The final Nintendo R&D1-developed title for Virtual Boy pulls double-duty as the best of the batch—not just among R&D1's creations, but for the platform as a whole. Playing like a supercharged version of Wario's first solo outing on Game Boy, VB Wario Land is a fairly brief adventure that doesn't offer much in the way of challenge, and it ultimately feels a bit slight compared to other games in the series. What it lacks in size, however, it more than makes up for in terms of polish and creativity. It would be a classic on any platform, but being on Virtual Boy makes it a true standout... and annoyingly difficult to play in 2019.

Another perfectly decent game appears on Virtual Boy, this time starring Bomberman. It's not your standard Bomberman fare, but nevertheless it's a pretty solid rendition of Puyo Puyo with a bit of Bomberman flair (or should that be flare?). Fortunately, this game is a little less difficult to track down play nowadays than its VB contemporaries...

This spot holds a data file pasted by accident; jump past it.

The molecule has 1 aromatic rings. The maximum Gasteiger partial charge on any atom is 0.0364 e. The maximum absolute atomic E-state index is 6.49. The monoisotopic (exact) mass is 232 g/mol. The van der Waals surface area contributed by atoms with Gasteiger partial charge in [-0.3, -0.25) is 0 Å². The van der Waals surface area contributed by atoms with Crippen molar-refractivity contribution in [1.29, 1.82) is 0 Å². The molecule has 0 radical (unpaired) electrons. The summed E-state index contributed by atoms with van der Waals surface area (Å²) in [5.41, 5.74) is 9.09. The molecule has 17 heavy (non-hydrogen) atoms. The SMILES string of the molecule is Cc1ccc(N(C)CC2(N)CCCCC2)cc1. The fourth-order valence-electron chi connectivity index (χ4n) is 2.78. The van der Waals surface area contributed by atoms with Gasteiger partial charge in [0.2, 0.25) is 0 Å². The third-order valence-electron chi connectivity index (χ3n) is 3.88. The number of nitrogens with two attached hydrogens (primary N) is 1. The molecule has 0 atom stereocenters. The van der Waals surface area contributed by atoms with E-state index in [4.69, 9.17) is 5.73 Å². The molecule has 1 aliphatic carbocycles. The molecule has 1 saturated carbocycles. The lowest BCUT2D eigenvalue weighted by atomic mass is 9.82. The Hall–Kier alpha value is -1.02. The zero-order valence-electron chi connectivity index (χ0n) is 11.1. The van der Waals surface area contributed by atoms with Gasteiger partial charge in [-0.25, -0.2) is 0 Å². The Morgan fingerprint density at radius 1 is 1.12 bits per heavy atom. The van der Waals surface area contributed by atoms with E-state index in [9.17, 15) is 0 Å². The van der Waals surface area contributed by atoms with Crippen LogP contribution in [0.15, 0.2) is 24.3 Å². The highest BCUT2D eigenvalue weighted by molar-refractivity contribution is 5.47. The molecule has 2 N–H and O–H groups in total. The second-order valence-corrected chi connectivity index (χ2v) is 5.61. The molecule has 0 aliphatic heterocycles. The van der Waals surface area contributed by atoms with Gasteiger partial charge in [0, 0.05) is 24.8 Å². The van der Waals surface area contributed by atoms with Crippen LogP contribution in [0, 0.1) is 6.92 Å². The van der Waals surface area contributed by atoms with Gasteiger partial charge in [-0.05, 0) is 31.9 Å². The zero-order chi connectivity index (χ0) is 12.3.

It's one of the Virtual Boy's holy grails... or should that be "unholy grails"? Jack Bros. holds an odd place in history, being Atlus's sole release for Virtual Boy, as well as the stealth debut of the long-running Shin Megami Tensei series in the U.S. But this is no RPG—no, it's something far more unique, and equally enjoyable. All of this makes a rare case of a game whose price has soared into the stratosphere but actually has appeal to more than just collectors.

Mario's second (and final) outing on Virtual Boy is a more traditional adventure for him. Exceptionally traditional, in fact, as it reaches back into the early roots of the series, well before the days of Mushroom Kingdoms and Koopa Kings, to present fans with a single-player update to the original Mario Bros. It's a remarkably complex game with a high degree of difficulty, but one that deserves not to be forgotten.